#WorldMentalHealthDay: Advocating for Student Athlete Mental Health in the “College Athletes Bill of Rights”

Photo Credit: Humanium

October 10, 2020. Today is World Mental Health Day and it comes at a time when our daily lives have changed considerably as a result of the COVID-19 pandemic. The past months have brought many challenges for everyone around the world and it is expected that the need for mental health support will substantially increase in the coming months and years. Investment in mental health programs at the national level is now more important than it has ever been. This is why the goal of this year’s World Mental Health Day campaign is increased investment in mental health.

College Athletes Bill of Rights

Back in August 2020, a group of U.S. senators announced that they planned to introduce a “College Athletes Bill of Rights,” specifically aimed at compensating NCAA student athletes, providing long-term healthcare, lifetime educational scholarships and allowing more freedom with respect to their eligibility. New Jersey Senator Cory Booker (D), who played football at Stanford University, is leading the proposal. He believes that the NCAA has failed to keep college players safe and “[t]he time has come for change”. He sees this as an opportunity to do what should have been done decades ago — to step in and provide “true justice and opportunity” for collegiate student athletes across the country.

Photo Credit: ABC News

This proposal follows California’s Fair Pay to Play Act, which was passed in September 2019. After the Supreme Court denied a request from the NCAA to freeze a lower court ruling that allows colleges to compensate athletes for education-related expenses, the NCAA is now pleading for help from lawmakers. It is requesting a federal “NCAA-friendly” legislation on regulation of student-athletes’ ability to gain revenue from their name, image and likeness (NIL) to preempt the various NIL state laws. However, some Congressional members want reform beyond NIL.

Booker intends for the bill of rights to be rolled into federal NIL legislation and said back in August that he expects it to be introduced in the “coming months.” So while the legislation will most notably address amateur athlete compensation, it will also address several other key areas. The primary focus here is the provision that would call for an increase in financial assistance for current and former college athletes with medical bills and out-of-pocket expenses from sports related injuries.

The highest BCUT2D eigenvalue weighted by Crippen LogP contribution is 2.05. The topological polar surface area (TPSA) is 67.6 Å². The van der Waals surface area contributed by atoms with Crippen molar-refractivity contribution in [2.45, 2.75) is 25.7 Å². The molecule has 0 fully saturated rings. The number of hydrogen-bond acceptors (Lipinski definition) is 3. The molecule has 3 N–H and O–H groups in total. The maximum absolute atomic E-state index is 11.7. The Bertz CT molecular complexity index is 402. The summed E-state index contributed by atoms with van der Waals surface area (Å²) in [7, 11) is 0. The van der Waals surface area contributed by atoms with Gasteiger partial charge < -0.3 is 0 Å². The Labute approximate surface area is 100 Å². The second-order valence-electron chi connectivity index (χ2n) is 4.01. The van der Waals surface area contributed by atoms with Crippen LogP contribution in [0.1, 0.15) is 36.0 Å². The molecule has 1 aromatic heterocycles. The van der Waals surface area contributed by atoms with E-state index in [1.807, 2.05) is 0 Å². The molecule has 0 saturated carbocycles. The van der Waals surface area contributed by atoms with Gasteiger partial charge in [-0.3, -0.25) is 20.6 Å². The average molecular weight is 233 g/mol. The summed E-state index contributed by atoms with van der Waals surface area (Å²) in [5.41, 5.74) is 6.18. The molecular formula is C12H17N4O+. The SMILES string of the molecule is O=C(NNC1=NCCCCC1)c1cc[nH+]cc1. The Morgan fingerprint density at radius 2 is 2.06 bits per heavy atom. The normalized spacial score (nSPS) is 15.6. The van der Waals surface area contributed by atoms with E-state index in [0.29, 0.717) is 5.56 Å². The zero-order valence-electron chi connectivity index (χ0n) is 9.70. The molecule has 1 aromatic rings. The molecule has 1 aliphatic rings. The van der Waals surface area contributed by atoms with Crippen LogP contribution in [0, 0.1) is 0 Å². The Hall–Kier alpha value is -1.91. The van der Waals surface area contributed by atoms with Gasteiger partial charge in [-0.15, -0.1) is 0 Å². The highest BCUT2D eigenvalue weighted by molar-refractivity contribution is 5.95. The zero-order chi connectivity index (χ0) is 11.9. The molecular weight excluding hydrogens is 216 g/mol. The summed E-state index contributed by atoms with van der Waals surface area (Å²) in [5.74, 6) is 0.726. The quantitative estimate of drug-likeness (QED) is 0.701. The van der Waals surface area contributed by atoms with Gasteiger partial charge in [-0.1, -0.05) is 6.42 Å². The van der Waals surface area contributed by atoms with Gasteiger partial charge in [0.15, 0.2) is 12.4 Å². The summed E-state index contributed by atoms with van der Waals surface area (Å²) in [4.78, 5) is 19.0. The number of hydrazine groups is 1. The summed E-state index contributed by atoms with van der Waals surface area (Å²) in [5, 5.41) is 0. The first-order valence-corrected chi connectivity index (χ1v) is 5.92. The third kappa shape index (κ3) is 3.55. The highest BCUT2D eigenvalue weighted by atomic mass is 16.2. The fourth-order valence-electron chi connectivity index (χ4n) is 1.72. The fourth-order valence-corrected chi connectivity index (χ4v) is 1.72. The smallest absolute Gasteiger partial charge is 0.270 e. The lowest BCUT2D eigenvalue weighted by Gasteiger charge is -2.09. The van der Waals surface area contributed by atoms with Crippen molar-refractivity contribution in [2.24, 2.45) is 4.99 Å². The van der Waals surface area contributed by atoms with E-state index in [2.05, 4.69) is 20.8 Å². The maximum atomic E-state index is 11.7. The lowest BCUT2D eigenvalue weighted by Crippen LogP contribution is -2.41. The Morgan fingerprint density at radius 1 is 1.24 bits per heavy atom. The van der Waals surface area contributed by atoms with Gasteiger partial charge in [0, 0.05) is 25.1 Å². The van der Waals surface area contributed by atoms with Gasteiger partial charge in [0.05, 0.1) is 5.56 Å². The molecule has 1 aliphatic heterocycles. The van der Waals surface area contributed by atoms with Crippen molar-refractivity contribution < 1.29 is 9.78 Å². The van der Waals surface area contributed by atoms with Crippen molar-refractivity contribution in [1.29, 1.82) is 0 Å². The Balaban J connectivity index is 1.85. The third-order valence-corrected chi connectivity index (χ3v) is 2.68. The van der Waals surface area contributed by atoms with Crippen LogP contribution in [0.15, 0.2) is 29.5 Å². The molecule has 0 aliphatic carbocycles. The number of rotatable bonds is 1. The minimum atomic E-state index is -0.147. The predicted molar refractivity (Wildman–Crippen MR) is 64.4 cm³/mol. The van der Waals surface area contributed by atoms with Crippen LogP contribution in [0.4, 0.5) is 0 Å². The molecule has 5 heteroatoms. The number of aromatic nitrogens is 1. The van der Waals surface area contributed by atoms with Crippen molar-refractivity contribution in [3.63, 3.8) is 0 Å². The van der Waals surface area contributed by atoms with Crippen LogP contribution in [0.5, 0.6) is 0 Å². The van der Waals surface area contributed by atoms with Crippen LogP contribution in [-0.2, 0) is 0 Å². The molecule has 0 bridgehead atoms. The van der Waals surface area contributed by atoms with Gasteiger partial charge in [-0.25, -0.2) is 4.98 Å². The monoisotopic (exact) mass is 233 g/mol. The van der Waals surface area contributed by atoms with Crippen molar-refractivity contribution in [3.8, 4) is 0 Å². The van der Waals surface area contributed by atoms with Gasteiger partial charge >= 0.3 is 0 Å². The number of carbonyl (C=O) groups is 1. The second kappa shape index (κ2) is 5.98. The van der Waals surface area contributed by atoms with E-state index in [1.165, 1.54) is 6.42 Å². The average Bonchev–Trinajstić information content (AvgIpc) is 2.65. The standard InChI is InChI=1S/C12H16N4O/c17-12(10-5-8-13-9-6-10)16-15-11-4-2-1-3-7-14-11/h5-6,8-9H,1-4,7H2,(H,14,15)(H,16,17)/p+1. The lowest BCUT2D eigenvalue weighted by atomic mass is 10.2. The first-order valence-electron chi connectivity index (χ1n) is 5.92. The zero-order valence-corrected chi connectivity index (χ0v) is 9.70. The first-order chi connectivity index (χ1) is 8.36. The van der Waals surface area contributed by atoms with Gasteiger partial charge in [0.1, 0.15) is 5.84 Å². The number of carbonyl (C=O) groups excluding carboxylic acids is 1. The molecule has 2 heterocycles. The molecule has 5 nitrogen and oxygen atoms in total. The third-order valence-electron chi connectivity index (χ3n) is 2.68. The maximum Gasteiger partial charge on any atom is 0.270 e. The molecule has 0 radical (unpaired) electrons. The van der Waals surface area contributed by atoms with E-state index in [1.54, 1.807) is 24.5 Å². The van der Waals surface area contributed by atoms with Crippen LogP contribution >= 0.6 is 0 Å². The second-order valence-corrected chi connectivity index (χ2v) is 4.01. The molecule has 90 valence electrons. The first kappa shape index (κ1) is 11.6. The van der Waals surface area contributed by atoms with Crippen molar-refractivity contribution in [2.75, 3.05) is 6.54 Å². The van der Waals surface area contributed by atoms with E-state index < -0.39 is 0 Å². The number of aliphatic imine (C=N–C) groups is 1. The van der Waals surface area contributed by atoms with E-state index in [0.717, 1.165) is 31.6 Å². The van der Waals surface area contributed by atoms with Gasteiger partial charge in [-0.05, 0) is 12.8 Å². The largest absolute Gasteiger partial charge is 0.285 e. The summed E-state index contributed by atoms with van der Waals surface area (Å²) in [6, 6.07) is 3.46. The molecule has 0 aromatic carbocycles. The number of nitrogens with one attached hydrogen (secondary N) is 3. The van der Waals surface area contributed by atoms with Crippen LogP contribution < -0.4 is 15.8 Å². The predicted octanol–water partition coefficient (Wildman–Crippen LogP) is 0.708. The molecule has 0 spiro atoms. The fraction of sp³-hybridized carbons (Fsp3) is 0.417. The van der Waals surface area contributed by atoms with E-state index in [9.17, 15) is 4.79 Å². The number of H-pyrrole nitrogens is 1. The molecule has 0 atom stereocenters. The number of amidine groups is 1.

Collegiate athletes face and endure more injuries in their four to six year career than most people do in their entire lives. Physical injuries such as concussions, torn ACLs and other ligaments, sprains, strains, shin splints, broken bones, and more are not uncommon (and frankly are to be expected). Injuries such as these can certainly lead to long term complications and potentially more medical problems, which this bill would provide assistance with.

But, not all injuries are physical. What about the student athlete who is struggling with depression, or anxiety, or an eating disorder? What about the student athlete who develops a mental health concern because of a physical injury? Or the student athlete who develops a mental health concern post graduation because of the loss of their athletic identity? As I have previously written, the NCAA and (most) universities are not providing enough mental health support for their student athletes. Yet, they all agree that there has been a significant increase in student athlete mental health concerns. If there is not going to be some type of reform among the NCAA and its members, perhaps Congressional intervention is necessary.

The Collegiate Athletes Bill of Rights could be the perfect solution to this problem. Within the provision providing extra coverage for sports related injuries, Sen. Booker could easily include a few sentences regarding mental health coverage. While the NCAA has its Mental Health Best Practices, this bill could mandate universities to have one or more sports psychologists on campus and require a mental health screen every year for the athletes. Additionally, universities could provide access to and highly encourage student athletes to have monthly, bi-monthly, or once a semester check ins with said psychologist. The bill could also mandate workshops specifically dedicated to graduating seniors or those who suffer career ending injuries. The ideas are endless.

The debate over the College Athletes Bill of Rights provides an opportunity to change the landscape for all college athletes. Certainly, something as prevalent and serious as mental health SHOULD be a part of that conversation.

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